Pirated iOS app store evades Apple’s strict review policies – sophisticated techniques used

vbimport

#1

We’ve just posted the following news: Pirated iOS app store evades Apple’s strict review policies – sophisticated techniques used[newsimage]http://www.myce.com/wp-content/images_posts/2016/02/Fig5-500x434-95x75.png[/newsimage]

An iOS app that provided access to pirated apps successfully got through Apple’s strict approval process. The Chinese developed app 开心日常英语 (Happy Daily English) appeared to be an English course. But for users physically located in China it was a 3rd party app store that allowed downloading of pirated apps and games.

            Read the full article here: [http://www.myce.com/news/pirated-ios-app-store-evades-apples-strict-review-policies-sophisticated-techniques-used-78644/](http://www.myce.com/news/pirated-ios-app-store-evades-apples-strict-review-policies-sophisticated-techniques-used-78644/)

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#2

Now this was an interesting read. I think we will see more things like this surfacing in the future and it is about high time Apple reconsider their approval process :rolleyes:

Cool achievement though getting a pirate server approved by locking it to China. What makes it cool is that they even managed to make a silent statement in the process, one concerning security when it comes to app-stores in general. :clap:


#3

Another excellent story JW. :flower:

^:iagree: You have to admire their ingenuity. :clap:

How will Apple respond?

Plug the security loopehole successfully: 10000/1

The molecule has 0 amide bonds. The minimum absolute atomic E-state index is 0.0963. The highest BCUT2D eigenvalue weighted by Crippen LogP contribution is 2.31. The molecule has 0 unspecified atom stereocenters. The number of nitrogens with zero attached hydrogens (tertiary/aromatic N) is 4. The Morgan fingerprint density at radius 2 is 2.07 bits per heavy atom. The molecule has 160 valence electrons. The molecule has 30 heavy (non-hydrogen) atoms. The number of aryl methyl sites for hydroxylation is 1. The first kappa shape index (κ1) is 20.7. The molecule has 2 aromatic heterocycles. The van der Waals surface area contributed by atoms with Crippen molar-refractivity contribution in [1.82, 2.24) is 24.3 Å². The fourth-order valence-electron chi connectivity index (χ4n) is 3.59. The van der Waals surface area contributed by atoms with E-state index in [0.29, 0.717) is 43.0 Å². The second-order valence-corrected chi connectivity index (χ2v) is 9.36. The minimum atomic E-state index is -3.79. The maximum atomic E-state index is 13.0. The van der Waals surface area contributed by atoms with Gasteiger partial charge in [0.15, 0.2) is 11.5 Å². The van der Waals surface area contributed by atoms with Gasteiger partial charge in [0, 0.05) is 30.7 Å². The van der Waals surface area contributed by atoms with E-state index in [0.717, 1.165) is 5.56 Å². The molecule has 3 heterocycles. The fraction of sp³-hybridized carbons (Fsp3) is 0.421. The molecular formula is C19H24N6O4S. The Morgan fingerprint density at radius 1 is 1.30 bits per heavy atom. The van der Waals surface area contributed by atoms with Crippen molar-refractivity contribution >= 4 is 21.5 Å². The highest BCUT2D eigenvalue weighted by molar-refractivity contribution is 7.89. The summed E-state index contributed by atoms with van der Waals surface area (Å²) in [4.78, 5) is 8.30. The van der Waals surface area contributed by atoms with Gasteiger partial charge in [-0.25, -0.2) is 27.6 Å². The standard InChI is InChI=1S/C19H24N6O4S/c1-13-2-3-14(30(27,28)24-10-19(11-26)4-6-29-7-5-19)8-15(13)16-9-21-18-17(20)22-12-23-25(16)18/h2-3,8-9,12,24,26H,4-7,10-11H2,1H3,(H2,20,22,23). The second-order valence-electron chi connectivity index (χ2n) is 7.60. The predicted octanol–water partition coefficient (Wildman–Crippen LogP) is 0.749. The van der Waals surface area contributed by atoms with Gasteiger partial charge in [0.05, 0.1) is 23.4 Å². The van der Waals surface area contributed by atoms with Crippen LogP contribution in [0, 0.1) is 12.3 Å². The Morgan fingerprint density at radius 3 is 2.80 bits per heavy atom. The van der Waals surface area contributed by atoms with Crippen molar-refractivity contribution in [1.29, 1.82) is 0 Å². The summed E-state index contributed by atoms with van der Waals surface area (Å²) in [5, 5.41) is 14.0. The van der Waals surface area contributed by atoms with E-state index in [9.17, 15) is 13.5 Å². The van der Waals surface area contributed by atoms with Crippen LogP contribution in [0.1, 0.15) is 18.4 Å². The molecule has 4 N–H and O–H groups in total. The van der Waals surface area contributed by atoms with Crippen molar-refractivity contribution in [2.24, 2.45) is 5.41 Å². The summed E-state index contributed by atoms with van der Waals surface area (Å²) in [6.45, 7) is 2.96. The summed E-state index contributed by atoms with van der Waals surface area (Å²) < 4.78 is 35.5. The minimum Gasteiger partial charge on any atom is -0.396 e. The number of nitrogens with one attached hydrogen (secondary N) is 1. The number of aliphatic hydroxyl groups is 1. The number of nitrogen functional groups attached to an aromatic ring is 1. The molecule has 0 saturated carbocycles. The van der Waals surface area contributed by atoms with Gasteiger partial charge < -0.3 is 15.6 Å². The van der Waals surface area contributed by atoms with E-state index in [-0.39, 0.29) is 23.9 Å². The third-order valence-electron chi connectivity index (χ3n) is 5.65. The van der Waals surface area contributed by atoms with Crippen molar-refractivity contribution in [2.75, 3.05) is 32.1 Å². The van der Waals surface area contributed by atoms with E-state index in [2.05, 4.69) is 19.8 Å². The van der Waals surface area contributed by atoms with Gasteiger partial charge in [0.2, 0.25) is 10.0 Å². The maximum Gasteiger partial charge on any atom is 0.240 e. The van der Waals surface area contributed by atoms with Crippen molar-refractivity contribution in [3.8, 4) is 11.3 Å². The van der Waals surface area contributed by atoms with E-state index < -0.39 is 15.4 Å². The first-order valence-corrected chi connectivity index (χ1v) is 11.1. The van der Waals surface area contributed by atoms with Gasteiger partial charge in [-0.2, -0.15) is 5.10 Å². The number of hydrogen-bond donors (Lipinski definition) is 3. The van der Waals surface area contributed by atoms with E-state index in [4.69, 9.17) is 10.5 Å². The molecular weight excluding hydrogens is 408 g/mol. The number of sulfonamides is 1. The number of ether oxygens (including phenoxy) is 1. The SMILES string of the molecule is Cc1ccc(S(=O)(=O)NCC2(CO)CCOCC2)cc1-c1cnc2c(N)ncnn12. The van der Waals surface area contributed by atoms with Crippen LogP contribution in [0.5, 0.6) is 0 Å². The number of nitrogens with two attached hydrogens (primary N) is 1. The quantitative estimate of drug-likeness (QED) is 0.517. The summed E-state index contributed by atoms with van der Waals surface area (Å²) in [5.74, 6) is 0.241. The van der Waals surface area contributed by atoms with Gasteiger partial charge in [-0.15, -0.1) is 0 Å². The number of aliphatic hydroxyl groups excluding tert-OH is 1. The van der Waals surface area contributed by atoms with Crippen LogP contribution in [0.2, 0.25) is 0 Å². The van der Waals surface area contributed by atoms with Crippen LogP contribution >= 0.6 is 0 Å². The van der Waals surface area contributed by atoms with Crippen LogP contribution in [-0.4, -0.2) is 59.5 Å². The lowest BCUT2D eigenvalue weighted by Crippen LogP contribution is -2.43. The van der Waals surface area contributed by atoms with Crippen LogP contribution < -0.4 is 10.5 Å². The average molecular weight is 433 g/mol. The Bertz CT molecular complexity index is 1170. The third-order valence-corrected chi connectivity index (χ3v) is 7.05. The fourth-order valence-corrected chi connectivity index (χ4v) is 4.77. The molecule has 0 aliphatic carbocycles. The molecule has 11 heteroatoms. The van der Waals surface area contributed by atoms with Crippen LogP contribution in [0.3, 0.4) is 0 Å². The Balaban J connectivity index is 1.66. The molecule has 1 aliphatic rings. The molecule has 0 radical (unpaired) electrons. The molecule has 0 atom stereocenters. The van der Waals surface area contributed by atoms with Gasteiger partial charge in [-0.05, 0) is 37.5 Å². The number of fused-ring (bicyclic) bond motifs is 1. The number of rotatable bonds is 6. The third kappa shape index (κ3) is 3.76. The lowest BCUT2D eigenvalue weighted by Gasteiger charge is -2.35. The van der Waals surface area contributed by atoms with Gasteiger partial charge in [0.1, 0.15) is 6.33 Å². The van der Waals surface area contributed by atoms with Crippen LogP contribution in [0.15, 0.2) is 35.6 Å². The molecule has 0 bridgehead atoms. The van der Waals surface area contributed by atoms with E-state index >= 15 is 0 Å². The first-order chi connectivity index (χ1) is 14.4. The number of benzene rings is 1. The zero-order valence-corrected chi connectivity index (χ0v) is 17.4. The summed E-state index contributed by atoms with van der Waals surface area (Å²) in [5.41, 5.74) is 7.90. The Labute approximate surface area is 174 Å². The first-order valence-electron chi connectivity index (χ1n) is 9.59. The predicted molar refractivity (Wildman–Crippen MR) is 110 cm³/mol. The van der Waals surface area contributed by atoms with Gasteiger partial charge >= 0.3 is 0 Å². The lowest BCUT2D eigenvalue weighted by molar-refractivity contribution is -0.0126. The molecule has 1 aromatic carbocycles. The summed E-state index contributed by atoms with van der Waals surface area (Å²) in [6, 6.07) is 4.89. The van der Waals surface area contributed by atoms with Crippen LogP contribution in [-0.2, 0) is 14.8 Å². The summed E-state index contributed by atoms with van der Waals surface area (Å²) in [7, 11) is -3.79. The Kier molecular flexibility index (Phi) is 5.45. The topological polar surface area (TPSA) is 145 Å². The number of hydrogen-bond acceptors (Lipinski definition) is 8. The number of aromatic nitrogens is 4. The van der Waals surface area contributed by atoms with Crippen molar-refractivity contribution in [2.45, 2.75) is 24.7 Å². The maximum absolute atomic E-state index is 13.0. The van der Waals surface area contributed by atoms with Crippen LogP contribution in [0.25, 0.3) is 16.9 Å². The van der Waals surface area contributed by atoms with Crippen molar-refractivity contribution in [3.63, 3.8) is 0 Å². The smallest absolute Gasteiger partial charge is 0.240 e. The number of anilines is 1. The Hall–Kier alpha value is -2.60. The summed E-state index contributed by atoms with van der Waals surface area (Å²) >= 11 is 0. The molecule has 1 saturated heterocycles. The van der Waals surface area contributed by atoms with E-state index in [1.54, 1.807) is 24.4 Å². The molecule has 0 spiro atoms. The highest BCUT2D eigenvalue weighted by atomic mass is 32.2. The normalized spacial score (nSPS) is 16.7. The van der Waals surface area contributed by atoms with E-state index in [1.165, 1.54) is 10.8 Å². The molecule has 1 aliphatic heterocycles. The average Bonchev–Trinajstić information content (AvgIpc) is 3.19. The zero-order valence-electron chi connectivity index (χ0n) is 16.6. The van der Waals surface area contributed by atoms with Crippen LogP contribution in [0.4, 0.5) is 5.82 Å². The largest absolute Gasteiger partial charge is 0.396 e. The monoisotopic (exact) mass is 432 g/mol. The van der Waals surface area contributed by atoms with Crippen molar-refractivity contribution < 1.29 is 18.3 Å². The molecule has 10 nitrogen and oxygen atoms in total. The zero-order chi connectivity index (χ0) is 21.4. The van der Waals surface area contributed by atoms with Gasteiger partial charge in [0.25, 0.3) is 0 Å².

Claim it is actually a new feature they introduced themselves: 13/1
Deny, deny, followed by a U-turn: 10/11
No technical solution, just let the PR department handle it: 7/8

:bigsmile:


#4

I like how they mention “abusing” Apple’s IOS development program, as if writing software for their platform was a privilege. And there lies the problem: Apple has too much power over what apps the users can install. The right to decide which apps you use on your devices should be yours, not Apple’s

Also, to label this one app as “risky” is a rather moot statement, since mobile phones always have malware installed right from the moment they leave the factory. If anything, it’s the underground hackers (the “pirates”) who are ensuring the security of mobile devices: to remove the malicious pre-installed apps from your devices, you usually have to download a tool that will crack you OS, so that you can become a root user, which is necessary to remove pre-installed apps. Otherwise, you’ll be stuck with four different Amazon apps (at least that was the case the last time I bought an Android phone).